The FBI’s special agent in charge of the investigation into Friday’s shocking explosion in downtown Nashville, Tenn., vowed that the suspect or suspects linked to the destructive blast will be hunted down and brought to justice.
"We will find out who did this," Agent Matt Foster said at a news conference, according to Nashville newspaper The Tennessean.
"This is our city, too," the Nashville-based agent continued. "We’re putting everything we have into finding who was responsible for what happened here today."
As of early Saturday, it appeared that Tennessee’s capital city had been spared any fatalities in connection with the early morning explosion, which left three people hospitalized with injuries and one police officer experiencing hearing loss, according to the newspaper.
Six Metro Nashville police officers were being hailed as heroes for evacuating people from the area before a suspicious recreational vehicle parked in the downtown area suddenly exploded – after an audio recording appeared to warn anyone nearby that a blast was about to happen.
It remained unclear whether anyone was inside the RV when it exploded, though authorities said "tissue" found near the site was being examined to determine if it was human remains.
Meanwhile, experts told the Tennessean it could take weeks or months to process the enormous amount of evidence that investigators were expecting t examine during their probe.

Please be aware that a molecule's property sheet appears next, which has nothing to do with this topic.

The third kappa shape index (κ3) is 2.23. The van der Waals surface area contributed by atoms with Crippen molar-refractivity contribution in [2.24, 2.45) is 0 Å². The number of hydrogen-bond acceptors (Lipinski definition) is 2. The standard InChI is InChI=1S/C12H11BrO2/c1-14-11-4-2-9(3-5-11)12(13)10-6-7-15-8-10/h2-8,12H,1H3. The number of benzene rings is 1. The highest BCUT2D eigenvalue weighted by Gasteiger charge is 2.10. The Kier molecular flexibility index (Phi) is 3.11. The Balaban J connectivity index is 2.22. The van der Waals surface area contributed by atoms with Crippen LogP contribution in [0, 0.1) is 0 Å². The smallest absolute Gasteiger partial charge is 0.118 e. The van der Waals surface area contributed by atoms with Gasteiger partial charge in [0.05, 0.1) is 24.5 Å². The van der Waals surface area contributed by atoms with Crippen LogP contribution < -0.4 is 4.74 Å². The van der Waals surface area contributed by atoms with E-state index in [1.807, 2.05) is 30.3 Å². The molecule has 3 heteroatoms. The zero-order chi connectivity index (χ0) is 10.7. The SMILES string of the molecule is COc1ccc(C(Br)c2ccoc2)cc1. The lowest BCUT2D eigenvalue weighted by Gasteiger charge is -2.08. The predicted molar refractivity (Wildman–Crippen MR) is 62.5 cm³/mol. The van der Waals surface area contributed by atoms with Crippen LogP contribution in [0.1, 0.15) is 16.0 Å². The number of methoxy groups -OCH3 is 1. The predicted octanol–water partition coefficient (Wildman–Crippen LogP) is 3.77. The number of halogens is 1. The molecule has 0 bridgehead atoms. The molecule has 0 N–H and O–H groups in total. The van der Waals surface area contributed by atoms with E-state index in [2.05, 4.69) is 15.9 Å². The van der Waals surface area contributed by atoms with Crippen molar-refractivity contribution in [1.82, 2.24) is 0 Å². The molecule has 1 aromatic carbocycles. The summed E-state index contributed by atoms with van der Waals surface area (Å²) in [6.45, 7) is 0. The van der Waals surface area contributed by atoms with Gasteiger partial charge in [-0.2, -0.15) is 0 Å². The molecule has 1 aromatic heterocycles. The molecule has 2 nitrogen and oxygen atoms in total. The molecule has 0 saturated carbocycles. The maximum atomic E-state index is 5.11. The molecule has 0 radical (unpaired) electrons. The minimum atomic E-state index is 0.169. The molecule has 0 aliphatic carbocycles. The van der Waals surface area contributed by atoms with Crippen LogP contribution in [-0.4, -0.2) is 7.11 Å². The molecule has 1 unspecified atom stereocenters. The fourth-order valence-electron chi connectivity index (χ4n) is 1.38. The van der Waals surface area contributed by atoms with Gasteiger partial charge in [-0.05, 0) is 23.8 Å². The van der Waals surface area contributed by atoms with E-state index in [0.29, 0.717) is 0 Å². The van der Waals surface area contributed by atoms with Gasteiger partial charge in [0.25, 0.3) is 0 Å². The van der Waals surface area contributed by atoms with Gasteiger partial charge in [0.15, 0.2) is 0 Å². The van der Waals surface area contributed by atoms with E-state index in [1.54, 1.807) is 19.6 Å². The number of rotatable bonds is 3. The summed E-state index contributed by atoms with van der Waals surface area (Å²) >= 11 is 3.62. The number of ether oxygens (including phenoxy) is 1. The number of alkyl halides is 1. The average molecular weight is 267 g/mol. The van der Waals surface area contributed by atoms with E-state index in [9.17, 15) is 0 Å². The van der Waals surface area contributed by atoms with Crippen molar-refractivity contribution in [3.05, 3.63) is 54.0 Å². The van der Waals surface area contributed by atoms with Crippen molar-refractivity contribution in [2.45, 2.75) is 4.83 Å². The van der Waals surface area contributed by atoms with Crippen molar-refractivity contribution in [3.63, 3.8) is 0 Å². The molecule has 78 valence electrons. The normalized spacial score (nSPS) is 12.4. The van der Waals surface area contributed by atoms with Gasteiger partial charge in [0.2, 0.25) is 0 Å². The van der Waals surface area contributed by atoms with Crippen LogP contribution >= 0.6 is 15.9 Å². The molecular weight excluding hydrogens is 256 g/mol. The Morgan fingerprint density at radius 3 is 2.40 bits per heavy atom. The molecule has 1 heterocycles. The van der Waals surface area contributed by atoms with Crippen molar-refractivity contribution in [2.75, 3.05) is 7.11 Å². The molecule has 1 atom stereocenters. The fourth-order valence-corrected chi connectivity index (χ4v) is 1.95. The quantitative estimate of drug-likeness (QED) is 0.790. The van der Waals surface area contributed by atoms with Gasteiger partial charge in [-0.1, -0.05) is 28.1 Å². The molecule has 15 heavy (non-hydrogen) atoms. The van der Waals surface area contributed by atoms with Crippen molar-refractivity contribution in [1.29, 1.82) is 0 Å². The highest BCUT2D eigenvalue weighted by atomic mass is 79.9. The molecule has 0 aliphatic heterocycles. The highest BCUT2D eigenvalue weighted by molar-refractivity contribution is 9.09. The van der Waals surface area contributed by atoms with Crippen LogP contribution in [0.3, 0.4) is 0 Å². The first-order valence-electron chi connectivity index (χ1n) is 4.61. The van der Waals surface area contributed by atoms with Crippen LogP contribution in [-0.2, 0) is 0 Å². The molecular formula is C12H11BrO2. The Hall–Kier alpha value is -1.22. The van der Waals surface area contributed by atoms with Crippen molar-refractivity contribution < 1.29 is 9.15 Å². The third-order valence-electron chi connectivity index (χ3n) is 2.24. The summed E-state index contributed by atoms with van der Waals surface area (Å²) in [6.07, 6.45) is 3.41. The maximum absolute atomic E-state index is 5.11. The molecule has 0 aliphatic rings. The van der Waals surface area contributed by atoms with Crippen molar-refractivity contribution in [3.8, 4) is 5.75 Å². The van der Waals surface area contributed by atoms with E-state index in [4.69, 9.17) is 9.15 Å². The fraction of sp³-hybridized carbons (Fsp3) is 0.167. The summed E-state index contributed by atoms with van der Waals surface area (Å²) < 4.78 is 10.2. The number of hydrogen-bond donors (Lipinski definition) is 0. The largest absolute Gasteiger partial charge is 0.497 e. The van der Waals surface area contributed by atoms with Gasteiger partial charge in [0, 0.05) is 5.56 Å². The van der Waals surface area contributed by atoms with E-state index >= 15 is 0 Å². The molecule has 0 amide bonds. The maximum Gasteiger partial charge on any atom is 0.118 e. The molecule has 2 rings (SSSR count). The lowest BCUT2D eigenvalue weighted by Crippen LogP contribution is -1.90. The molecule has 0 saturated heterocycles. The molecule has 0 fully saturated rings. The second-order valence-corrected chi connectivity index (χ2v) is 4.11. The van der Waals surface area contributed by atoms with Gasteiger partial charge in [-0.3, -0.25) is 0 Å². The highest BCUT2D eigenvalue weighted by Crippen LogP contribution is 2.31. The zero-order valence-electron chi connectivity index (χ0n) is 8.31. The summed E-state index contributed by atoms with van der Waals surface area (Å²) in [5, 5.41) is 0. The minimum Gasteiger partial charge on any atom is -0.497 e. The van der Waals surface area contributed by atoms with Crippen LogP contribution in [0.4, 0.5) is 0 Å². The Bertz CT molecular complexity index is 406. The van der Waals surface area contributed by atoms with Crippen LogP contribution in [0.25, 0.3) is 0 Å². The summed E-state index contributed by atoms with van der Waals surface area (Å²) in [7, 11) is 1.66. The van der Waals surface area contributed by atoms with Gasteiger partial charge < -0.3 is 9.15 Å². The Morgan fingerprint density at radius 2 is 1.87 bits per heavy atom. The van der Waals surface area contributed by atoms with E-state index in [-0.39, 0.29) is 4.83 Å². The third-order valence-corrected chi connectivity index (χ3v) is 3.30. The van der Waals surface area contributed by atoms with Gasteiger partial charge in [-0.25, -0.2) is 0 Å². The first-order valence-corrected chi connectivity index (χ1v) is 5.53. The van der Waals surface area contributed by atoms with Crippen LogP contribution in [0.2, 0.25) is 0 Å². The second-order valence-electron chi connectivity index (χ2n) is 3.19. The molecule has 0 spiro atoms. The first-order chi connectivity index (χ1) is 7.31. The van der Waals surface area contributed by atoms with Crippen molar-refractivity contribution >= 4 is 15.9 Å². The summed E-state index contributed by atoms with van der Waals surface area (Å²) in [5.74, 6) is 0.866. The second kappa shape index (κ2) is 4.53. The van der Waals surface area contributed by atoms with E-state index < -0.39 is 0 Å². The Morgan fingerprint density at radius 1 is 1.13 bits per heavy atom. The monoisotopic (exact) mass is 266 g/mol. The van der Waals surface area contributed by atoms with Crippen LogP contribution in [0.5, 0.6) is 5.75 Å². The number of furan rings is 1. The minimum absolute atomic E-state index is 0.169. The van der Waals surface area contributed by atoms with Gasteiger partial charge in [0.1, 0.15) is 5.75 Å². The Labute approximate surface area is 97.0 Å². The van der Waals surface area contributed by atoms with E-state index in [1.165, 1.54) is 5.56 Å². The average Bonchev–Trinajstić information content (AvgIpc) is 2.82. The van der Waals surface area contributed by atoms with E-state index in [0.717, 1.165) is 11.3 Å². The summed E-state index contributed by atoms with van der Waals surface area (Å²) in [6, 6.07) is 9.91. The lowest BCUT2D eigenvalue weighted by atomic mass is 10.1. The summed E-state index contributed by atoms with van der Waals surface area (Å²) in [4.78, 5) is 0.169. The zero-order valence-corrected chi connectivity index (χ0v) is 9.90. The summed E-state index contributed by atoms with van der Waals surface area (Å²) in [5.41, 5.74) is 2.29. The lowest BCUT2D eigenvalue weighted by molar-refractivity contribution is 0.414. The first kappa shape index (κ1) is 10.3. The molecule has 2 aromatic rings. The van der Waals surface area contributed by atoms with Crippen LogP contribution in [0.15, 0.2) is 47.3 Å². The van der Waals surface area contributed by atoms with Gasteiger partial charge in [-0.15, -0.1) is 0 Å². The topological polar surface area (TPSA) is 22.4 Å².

Agencies participating included the FBI and the Bureau of Alcohol, Tobacco, Firearms and Explosives, as well as state and local authorities, the newspaper reported.
Nashville authorities on Friday declared the explosion an "intentional act."
The initial work of the investigation included law enforcement officers going door-to-door throughout the downtown area with bomb-detecting dogs, to make sure no additional explosives had been planted nearby, the Tennessean reported.
"They’re gonna want to make sure that this is a single event, that this wasn’t some larger-scale coordinated attack or that there were potentially other devices around the city," Adam Hall, assistant professor in Biomedical Forensic Sciences at the Boston University School of Medicine, told he paper.
Hall said investigators will typically will cordon off a search area that extends twice as far as where the initial evidence is located.
They’ll examine all surveillance video and GPS tracking information from the area as well as take aerial photography of the blast area, Hall said.
Nashville Mayor John Cooper told reporters that more than 40 businesses had been damaged by the explosion.
"It will be some time until Second Avenue is back to normal," he said.